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SAUNDERS: Some call it influence peddling, others call it the ‘Biden lift’

WASHINGTON — “This is the best guy they can get?” Rep. Stephen Lynch, D-Mass., asked rhetorically at a House Oversight Committee hearing Wednesday to look into President Joe Biden’s role in his family’s alleged influence peddling.

The “guy” was Jason Galanis, a witness, invited by Republicans, who testified remotely from a Florida prison where he was serving 14 years for fraud. He talked about his business dealings with Hunter Biden some ten years ago.

The problem with Lynch’s put-down was the person invited by committee Democrats to speak as their key witness: Lev Parnas. In 2021, Parnas was sentenced to 20 months in prison after he was found guilty of conspiring to make illegal political contributions by a foreign national, participating in wire fraud, and making false statements and falsifying records.

Galanis looked gaunt and repentant as he talked about his conviction on multiple security fraud charges that have nothing to do with the Biden family.

“I’ve pleaded guilty,” he said, and deserved the long sentence. He also made it clear that he thought Hunter Biden’s contribution to their deals was the Biden name. Galanis called it “the Biden lift.”

The lift works so well that Hunter Biden did not testify publicly before the committee. He kept changing the terms under which he would talk to the committee, something the rest of us chickens couldn’t get away with. He said he’d only testify publicly. Then he wouldn’t. On Feb. 28, the president’s son was deposed behind closed doors.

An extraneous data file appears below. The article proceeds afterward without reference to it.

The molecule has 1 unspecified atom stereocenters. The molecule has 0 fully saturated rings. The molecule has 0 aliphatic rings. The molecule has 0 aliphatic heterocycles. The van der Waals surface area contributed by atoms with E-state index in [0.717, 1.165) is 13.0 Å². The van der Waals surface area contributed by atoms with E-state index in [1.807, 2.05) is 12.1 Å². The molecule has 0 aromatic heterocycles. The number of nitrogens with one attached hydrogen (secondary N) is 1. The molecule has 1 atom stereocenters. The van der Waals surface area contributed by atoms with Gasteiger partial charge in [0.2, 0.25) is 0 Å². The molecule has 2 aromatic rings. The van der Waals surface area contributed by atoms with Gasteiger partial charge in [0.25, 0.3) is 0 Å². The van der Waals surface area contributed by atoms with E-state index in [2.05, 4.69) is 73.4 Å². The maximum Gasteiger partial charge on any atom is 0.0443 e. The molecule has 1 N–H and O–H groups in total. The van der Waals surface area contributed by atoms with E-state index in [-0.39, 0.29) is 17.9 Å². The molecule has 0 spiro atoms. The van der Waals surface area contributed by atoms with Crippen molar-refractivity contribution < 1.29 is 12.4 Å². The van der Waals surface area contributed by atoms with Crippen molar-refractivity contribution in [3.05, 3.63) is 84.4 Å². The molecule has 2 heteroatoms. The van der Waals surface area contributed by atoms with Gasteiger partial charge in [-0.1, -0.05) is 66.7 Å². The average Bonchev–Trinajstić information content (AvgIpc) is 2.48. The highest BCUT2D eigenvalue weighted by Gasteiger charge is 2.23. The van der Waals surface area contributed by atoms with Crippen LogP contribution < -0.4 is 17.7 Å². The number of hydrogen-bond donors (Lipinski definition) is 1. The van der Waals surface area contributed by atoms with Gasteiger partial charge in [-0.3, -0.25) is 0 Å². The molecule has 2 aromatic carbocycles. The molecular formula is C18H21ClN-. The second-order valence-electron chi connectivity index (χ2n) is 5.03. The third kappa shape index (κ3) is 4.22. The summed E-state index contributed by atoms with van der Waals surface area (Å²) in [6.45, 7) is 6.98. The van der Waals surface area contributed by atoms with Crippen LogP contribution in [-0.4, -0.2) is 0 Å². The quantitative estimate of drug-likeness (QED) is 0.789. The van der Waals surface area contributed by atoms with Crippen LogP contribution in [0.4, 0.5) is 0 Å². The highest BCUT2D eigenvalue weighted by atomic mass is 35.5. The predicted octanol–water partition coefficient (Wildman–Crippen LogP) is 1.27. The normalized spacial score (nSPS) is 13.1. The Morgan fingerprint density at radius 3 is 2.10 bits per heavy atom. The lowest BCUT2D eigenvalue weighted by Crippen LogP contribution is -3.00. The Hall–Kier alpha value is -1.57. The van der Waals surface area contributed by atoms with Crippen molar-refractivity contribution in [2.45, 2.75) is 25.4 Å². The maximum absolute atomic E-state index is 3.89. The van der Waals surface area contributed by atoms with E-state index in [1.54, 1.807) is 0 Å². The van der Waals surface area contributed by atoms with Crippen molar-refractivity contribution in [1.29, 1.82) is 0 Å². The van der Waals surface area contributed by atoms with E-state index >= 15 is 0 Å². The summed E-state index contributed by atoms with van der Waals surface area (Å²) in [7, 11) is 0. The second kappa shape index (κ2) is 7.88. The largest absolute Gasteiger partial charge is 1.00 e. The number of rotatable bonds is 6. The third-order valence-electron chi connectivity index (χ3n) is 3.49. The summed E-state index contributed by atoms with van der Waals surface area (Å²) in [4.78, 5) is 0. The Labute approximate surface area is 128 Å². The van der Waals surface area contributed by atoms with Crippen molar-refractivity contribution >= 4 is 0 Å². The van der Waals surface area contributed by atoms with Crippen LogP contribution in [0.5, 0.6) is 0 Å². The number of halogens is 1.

Cable news devoted days to former President Donald Trump’s conjecture that there would be a “bloodbath” in the auto industry if he is not elected in November. But the president’s son’s refusal to testify in public wasn’t even a one-day story. Not much to see here — except a glaring double standard.

On Tuesday, Peter Navarro, former Trump trade adviser, reported to the Federal Correctional Institution in Miami to begin a four-month sentence for two misdemeanor counts of contempt of Congress. His crime: The Harvard-educated economist wouldn’t testify or hand over documents to Congress. “I’m pissed,” he told reporters before the prison doors slammed behind him.

And so, Democrats see a win here. They gleefully slammed Republicans for failing to come up with articles of impeachment — as impeachment is the pretext for these hearings.

Fact is, there are House Republicans who won’t vote to impeach. They shouldn’t. There are no stipulated high crimes or misdemeanors. And one party without some support across the aisle should not use its power to overturn in election, especially when the election is months away.

Besides, the Democrat-controlled Senate won’t convict. So this exercise was simply performance art, without the art.

At the end of the day, Americans understand that at a time when Hunter Biden was torching his career and reputation, he nonetheless was raking in millions by waving the family name. And according to Special Counsel David Weiss, who has filed tax evasion and gun charges against Hunter Biden, the president’s son plowed that money into “drugs, escorts and girlfriends, luxury hotels and rental properties, exotic cars, clothing, and other items of a personal nature — in short, everything but his taxes.”

Former business partner Tony Bobulinski summed it up well when, according to The Wall Street Journal, he said, “Just read the latest motion by the Department of Justice related to Hunter Biden’s criminal indictments in California. The DOJ states that he made large sums of money for very little work.” It’s called the “Biden lift.”

Contact Review-Journal Washington columnist Debra J. Saunders at dsaunders@reviewjournal.com. Follow @debrajsaunders on X.

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